Monday, 26 August 2019

Croatia's Civil Aviation Agency to Assist North Macedonia

ZAGREB, August 26, 2019 - The Croatian Civil Aviation Agency (HACZ) will be the project promoter of the "Support for participation in the ECAA - European Common Aviation Area" twinning project valued at 250,000 euro that will provide assistance and expertise to aviation authorities in North Macedonia, the HACZ reported on Monday.

The EU Delegation to North Macedonia last week announced that the HACZ would be the project promoter following the evaluation of bids submitted at an international tender, the HACZ noted.

The project is aimed at providing expertise and assistance to North Macedonia's civil aviation authorities in an effort to support the sustainable development of civil aviation in accordance with international standards and EU legal acquis in that field.

That will be achieved by aligning national legislation with European laws and increasing North Macedonia's aviation capacities and technical competence.

"The HACZ's international success as a partner to Macedonia's aviation authorities in this project is yet another recognition of its successful work so far and confirmation of the HACZ's institutional status within the framework of the relevant civil aviation authorities in the EU," the HACZ said.

The agency underlined that over the past ten years it has developed into a respectable and desired partner in the EU, primarily due to its human resources potential and value, and this has been confirmed with a successfully completed twinning project with Georgia in 2015-2017, when HACZ was a junior partner to the Austro Control GmbH in the implementation of that project.

More news about relations between Croatia and North Macedonia can be found in the Politics section.

Wednesday, 19 June 2019

Croatia Regrets Lack of Support for Opening EU Talks with North Macedonia, Albania

ZAGREB, June 19, 2019 - Croatian Foreign Minister Marija Pejčinović Burić regretted on Tuesday that there was no agreement among EU member states about recognising the progress of North Macedonia and Albania and opening accession negotiations, with a decision postponed for October.

Member states' foreign ministers made the postponement in Luxembourg without clearly indicating whether they will approve opening the negotiations in October.

"Croatia's position hasn't changed. We wanted it also a year ago at the General Affairs Council meeting, when the majority of the member states advocated giving a deadline of one year and beginning negotiations with North Macedonia and Albania this June, if they met the set demands," Pejčinović Burić said.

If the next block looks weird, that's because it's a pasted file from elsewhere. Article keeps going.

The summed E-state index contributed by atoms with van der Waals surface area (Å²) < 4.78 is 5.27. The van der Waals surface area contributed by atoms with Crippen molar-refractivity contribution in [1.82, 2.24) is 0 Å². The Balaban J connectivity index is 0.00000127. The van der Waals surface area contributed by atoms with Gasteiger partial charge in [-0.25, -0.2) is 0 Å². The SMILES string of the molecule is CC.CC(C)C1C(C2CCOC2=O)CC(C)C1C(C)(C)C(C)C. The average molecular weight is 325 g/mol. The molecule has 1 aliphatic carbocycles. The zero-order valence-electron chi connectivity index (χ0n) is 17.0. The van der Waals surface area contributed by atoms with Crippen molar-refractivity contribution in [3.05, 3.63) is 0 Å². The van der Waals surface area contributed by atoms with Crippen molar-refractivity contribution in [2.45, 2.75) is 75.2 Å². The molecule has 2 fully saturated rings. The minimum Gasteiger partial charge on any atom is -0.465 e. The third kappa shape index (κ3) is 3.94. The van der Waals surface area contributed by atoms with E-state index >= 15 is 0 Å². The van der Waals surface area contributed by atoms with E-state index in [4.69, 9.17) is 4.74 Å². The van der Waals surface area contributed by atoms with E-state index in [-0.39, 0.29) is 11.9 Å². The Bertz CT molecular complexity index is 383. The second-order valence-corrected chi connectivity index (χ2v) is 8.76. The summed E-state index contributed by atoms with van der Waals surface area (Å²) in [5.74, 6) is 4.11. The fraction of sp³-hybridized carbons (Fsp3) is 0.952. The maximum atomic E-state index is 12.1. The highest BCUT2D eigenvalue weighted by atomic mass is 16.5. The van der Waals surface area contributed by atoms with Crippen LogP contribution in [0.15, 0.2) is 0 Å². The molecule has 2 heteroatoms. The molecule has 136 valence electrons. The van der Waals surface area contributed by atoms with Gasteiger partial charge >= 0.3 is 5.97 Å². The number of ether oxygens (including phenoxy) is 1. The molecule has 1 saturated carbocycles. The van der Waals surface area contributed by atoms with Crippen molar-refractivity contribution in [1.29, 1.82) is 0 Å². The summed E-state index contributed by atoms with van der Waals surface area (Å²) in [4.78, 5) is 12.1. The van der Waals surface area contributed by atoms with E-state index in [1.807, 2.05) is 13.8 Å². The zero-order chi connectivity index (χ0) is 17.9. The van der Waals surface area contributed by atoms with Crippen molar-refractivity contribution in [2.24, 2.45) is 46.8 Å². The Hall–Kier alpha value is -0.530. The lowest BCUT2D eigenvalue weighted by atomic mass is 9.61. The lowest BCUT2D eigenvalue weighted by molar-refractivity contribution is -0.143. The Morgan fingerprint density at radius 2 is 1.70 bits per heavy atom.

"However, for certain reasons, there were member states that could not agree to such a text so we agreed to consider it again at this General Affairs Council meeting. Unfortunately, we didn't get far. Now the number of states with certain reservations has even increased," she added.

"We advocated opening those negotiations both with Albania and with North Macedonia because we think each has made such progress that it should be recognised in the right way," the minister said.

Croatia, the Czech Republic, Estonia, Bulgaria, Hungary, Latvia, Lithuania, Austria, Poland, Malta, Italy, Slovakia and Slovenia have forwarded a joint request for opening accession negotiations with the two countries.

France and the Netherlands are particularly against opening the negotiations.

Pejčinović Burić said she was the only one at today's meeting to talk about the European perspective of Bosnia and Herzegovina.

"We believe it's very important to raise awareness in European institutions of BiH's European perspective because we think it's very important not to lose sight of that. There's a lot of work ahead for BiH, but it's important to repeat every time that it's a country with a European perspective and that the European journey is the best option for the stabilisation and prosperity of BiH as well as the entire region," she added.

More news about Croatia and the European Union can be found in the Politics section.

Saturday, 2 March 2019

Croatia Ratifies Protocol on North Macedonia's NATO Accession

ZAGREB, March 1, 2019 - The Croatian parliament on Friday ratified North Macedonia's NATO accession protocol with 116 lawmakers voting in favour of the country's accession to the alliance as its 30th member and two being against.

In attendance at the session was a state delegation from Skopje and Parliament Speaker Gordan Jandroković congratulated them on this success.

Jandroković also said that Croatia "will continue supporting Macedonia on its journey towards the European Union".

The parliament also adopted a law on the election of councils and representatives of ethnic minorities with an aim of enhancing the status of minorities. Thus, elections for those councils and representatives will be held on the first Sunday in May every four years.

More news on the relations between Croatia and Macedonia can be found in the Politics section.

Thursday, 28 February 2019

Most Parties Support NATO Membership for North Macedonia

ZAGREB, February 28, 2019 - During a parliamentary debate on the ratification of the protocol of North Macedonia's admission to the North Atlantic Treaty, a majority of Croatian parliamentary clubs supported the entry of the 30th member into NATO, explaining that this would make the Euro-Atlantic space safer and more stable, whereas opposition party Živi Zid lawmakers used the debate to express their criticism against the alliance.